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While in Myanmar's Kachin State last month, I visited a number of displacement camps around Myitkyina and Waingmaw, and I also met with Kachin community-based organizations (CBOs) who deliver aid in both government and non-government controlled areas.
Over 100,000 people have been displaced since conflict between the Myanmar military and the Kachin Independence Army (KIA) resumed in June 2011. While about 35,000 of these individuals are living in government-controlled areas, more than 50 percent of the displaced are located behind rebel lines, in areas controlled by the Kachin Independence Organisation (KIO), the KIA’s political wing.
The KIO have granted humanitarian agencies permission to enter their territory and deliver assistance. The Myanmar government, however, continues to block the UN and the international donors from accessing KIO-controlled areas. Thus the majority of internally displaced persons (IDPs) in Kachin State are largely dependent on local CBOs for their most basic needs – including shelter, food, health care, water and sanitation, access to medicines, education, and protection.
For even the best equipped agencies, accessing IDP camps in KIO-controlled areas can prove difficult. Many camps are located in remote areas at high altitudes, and during the rainy season (which lasts from May to October), the roads become almost impassable. Supplies often need to be transported by mule, making the process slow and complicated, and hampering the ability of CBOs to do their lifesaving work.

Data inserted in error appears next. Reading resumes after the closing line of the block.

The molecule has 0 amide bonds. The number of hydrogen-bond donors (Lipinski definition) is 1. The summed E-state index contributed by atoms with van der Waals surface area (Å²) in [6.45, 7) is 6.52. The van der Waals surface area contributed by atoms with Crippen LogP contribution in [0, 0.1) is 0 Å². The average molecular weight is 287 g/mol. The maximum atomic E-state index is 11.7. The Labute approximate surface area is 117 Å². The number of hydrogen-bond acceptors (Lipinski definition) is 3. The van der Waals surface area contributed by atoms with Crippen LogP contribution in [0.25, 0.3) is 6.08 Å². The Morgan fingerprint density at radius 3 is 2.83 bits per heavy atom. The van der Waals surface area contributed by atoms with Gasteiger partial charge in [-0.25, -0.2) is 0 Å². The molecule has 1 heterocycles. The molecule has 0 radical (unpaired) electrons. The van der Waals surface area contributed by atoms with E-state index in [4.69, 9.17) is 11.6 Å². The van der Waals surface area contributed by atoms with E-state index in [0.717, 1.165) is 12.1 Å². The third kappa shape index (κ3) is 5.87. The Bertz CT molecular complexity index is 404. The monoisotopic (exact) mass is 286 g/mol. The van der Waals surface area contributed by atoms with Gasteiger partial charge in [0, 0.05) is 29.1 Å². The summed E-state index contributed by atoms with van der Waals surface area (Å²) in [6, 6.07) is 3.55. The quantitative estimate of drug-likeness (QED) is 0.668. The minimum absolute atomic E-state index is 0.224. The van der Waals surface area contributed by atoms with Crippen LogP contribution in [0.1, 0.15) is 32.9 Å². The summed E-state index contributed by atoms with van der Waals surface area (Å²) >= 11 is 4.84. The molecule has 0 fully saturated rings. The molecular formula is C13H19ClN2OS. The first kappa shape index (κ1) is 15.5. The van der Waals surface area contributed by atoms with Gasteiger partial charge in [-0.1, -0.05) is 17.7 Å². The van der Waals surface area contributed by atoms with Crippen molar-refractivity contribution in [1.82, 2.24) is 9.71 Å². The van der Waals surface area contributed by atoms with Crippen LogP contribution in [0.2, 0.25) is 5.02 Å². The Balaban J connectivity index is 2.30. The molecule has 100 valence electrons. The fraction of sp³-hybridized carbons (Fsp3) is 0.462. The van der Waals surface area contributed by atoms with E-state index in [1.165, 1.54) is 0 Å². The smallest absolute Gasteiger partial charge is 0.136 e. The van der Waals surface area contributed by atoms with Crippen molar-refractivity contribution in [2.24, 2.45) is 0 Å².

Geographically speaking, some parts of KIO territory are more easily accessed through China than through Myanmar. However, donor restrictions and Chinese border rules make aid delivery very challenging. China does not allow supplies bearing logos of foreign organizations to be transported across its borders, and it also restricts the shipment of food and medicines procured inside Myanmar through China to KIO-held areas. Most donor agencies, meanwhile, prohibit CBOs from purchasing supplies in China.
These complex logistical issues force most CBOs in Kachin State to take incredible risks. During my time in the region, I heard many stories about the innovative – and often dangerous – steps that CBO staff take to reach those in need. Some hide in the forests and wait until nightfall, or until the Chinese border guards have left their posts, before crossing into KIO-controlled areas via China. They also collaborate with Kachin drivers living inside China to find back roads and avoid official border crossings. Still other CBO staff work with Chinese-based Kachin businessmen and traders to procure much needed supplies, and then store them until they are ready for transportation to the IDPs.
Some of these CBO workers have been stopped and questioned by the Chinese border authorities. But if not for their work in rebel-held areas – at such grave personal risk – thousands of IDPs would receive barely any lifesaving assistance.
Instead of directing aid through these courageous CBOs, some major donors and agencies – most notably the U.S. government – have decided to wait until the Myanmar government allows UN convoys to go behind rebel lines. These donors also maintain that many CBOs have limited capacities, lack accountability and are insufficiently transparent. But it could be weeks or months before official access to KIO zones is granted, so it is time for the donor community to think outside the box and be flexible in supporting these CBOs in the KIO-controlled areas. Indeed, they should also invest in capacity-building for these groups to help them meet international standards, rather than simply dismissing them.
Without the incredible work being done by CBOs in KIO-controlled areas, the UN and the international community would have another humanitarian crisis on their hands in Kachin. But to keep the situation from getting worse, they will have to recognize these groups as real partners.May 30, 2013 | Tagged as: Myanmar, Humanitarian Response, Asia, Protection & Security